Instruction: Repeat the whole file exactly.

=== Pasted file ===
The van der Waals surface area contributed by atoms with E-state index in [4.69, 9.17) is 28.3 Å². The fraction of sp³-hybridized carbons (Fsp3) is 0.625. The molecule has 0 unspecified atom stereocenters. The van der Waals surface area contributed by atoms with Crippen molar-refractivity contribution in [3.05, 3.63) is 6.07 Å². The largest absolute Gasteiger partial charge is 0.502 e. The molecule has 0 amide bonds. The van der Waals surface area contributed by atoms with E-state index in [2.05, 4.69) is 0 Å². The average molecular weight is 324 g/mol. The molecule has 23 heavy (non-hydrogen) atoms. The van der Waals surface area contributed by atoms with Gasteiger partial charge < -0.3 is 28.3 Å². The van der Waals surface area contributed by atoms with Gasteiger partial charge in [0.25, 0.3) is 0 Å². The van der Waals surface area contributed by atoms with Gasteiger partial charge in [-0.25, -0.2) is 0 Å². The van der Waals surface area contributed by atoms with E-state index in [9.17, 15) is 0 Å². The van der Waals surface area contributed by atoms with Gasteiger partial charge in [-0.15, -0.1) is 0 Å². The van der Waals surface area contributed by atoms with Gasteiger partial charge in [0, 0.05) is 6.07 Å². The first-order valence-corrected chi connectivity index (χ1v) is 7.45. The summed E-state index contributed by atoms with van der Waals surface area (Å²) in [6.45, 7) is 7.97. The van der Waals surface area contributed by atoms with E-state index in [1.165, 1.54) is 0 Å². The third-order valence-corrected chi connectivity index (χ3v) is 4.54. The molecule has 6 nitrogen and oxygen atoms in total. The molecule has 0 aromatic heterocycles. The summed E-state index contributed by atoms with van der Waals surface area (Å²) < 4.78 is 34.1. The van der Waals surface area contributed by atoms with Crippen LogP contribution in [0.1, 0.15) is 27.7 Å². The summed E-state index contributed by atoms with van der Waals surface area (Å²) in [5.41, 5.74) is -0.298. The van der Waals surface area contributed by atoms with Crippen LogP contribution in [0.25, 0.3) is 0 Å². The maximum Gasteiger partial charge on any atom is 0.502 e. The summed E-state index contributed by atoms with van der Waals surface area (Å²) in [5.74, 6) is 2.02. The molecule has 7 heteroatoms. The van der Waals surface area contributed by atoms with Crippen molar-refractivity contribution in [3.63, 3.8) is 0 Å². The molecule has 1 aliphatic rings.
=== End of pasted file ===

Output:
The van der Waals surface area contributed by atoms with E-state index in [4.69, 9.17) is 28.3 Å². The fraction of sp³-hybridized carbons (Fsp3) is 0.625. The molecule has 0 unspecified atom stereocenters. The van der Waals surface area contributed by atoms with Crippen molar-refractivity contribution in [3.05, 3.63) is 6.07 Å². The largest absolute Gasteiger partial charge is 0.502 e. The molecule has 0 amide bonds. The van der Waals surface area contributed by atoms with E-state index in [2.05, 4.69) is 0 Å². The average molecular weight is 324 g/mol. The molecule has 23 heavy (non-hydrogen) atoms. The van der Waals surface area contributed by atoms with Gasteiger partial charge < -0.3 is 28.3 Å². The van der Waals surface area contributed by atoms with Gasteiger partial charge in [0.25, 0.3) is 0 Å². The van der Waals surface area contributed by atoms with Gasteiger partial charge in [-0.25, -0.2) is 0 Å². The van der Waals surface area contributed by atoms with E-state index in [9.17, 15) is 0 Å². The van der Waals surface area contributed by atoms with Gasteiger partial charge in [-0.15, -0.1) is 0 Å². The van der Waals surface area contributed by atoms with Gasteiger partial charge in [0, 0.05) is 6.07 Å². The first-order valence-corrected chi connectivity index (χ1v) is 7.45. The summed E-state index contributed by atoms with van der Waals surface area (Å²) in [6.45, 7) is 7.97. The van der Waals surface area contributed by atoms with E-state index in [1.165, 1.54) is 0 Å². The third-order valence-corrected chi connectivity index (χ3v) is 4.54. The molecule has 6 nitrogen and oxygen atoms in total. The molecule has 0 aromatic heterocycles. The summed E-state index contributed by atoms with van der Waals surface area (Å²) < 4.78 is 34.1. The van der Waals surface area contributed by atoms with Crippen LogP contribution in [0.1, 0.15) is 27.7 Å². The summed E-state index contributed by atoms with van der Waals surface area (Å²) in [5.41, 5.74) is -0.298. The van der Waals surface area contributed by atoms with Crippen LogP contribution in [0.25, 0.3) is 0 Å². The maximum Gasteiger partial charge on any atom is 0.502 e. The summed E-state index contributed by atoms with van der Waals surface area (Å²) in [5.74, 6) is 2.02. The molecule has 7 heteroatoms. The van der Waals surface area contributed by atoms with Crippen molar-refractivity contribution in [3.63, 3.8) is 0 Å². The molecule has 1 aliphatic rings.